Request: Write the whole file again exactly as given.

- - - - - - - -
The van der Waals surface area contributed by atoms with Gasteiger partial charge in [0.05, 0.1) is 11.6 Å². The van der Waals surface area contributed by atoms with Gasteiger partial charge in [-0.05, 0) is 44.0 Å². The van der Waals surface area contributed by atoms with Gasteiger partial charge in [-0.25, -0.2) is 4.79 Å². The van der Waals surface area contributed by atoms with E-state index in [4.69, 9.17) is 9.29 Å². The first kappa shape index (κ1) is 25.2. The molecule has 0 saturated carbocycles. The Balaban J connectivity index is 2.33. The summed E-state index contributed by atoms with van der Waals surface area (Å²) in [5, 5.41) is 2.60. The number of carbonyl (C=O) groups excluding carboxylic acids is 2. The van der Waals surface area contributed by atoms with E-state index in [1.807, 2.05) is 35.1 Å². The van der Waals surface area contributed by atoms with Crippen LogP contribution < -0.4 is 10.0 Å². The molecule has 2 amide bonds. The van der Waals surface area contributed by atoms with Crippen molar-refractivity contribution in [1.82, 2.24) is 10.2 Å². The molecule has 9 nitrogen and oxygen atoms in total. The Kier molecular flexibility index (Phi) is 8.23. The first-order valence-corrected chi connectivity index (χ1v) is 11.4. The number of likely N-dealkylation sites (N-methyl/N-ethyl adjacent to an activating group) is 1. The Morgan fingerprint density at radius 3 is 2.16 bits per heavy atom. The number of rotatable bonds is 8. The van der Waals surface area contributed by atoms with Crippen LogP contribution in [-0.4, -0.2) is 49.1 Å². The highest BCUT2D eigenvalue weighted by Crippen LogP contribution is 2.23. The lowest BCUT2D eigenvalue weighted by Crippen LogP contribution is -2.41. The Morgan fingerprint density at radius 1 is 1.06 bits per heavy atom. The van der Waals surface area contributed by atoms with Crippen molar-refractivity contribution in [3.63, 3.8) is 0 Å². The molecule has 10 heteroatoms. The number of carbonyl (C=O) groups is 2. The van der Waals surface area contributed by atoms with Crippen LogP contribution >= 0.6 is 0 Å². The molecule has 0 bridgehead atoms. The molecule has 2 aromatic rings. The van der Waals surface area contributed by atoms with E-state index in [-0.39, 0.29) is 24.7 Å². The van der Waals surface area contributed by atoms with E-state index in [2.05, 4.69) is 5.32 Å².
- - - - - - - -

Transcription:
The van der Waals surface area contributed by atoms with Gasteiger partial charge in [0.05, 0.1) is 11.6 Å². The van der Waals surface area contributed by atoms with Gasteiger partial charge in [-0.05, 0) is 44.0 Å². The van der Waals surface area contributed by atoms with Gasteiger partial charge in [-0.25, -0.2) is 4.79 Å². The van der Waals surface area contributed by atoms with E-state index in [4.69, 9.17) is 9.29 Å². The first kappa shape index (κ1) is 25.2. The molecule has 0 saturated carbocycles. The Balaban J connectivity index is 2.33. The summed E-state index contributed by atoms with van der Waals surface area (Å²) in [5, 5.41) is 2.60. The number of carbonyl (C=O) groups excluding carboxylic acids is 2. The van der Waals surface area contributed by atoms with E-state index in [1.807, 2.05) is 35.1 Å². The van der Waals surface area contributed by atoms with Crippen LogP contribution < -0.4 is 10.0 Å². The molecule has 2 amide bonds. The van der Waals surface area contributed by atoms with Crippen molar-refractivity contribution in [1.82, 2.24) is 10.2 Å². The molecule has 9 nitrogen and oxygen atoms in total. The Kier molecular flexibility index (Phi) is 8.23. The first-order valence-corrected chi connectivity index (χ1v) is 11.4. The number of likely N-dealkylation sites (N-methyl/N-ethyl adjacent to an activating group) is 1. The Morgan fingerprint density at radius 3 is 2.16 bits per heavy atom. The number of rotatable bonds is 8. The van der Waals surface area contributed by atoms with Crippen LogP contribution in [-0.4, -0.2) is 49.1 Å². The highest BCUT2D eigenvalue weighted by Crippen LogP contribution is 2.23. The lowest BCUT2D eigenvalue weighted by Crippen LogP contribution is -2.41. The Morgan fingerprint density at radius 1 is 1.06 bits per heavy atom. The van der Waals surface area contributed by atoms with Crippen molar-refractivity contribution in [3.63, 3.8) is 0 Å². The molecule has 10 heteroatoms. The number of carbonyl (C=O) groups is 2. The van der Waals surface area contributed by atoms with Crippen LogP contribution >= 0.6 is 0 Å². The molecule has 0 bridgehead atoms. The molecule has 2 aromatic rings. The van der Waals surface area contributed by atoms with E-state index in [-0.39, 0.29) is 24.7 Å². The van der Waals surface area contributed by atoms with E-state index in [2.05, 4.69) is 5.32 Å².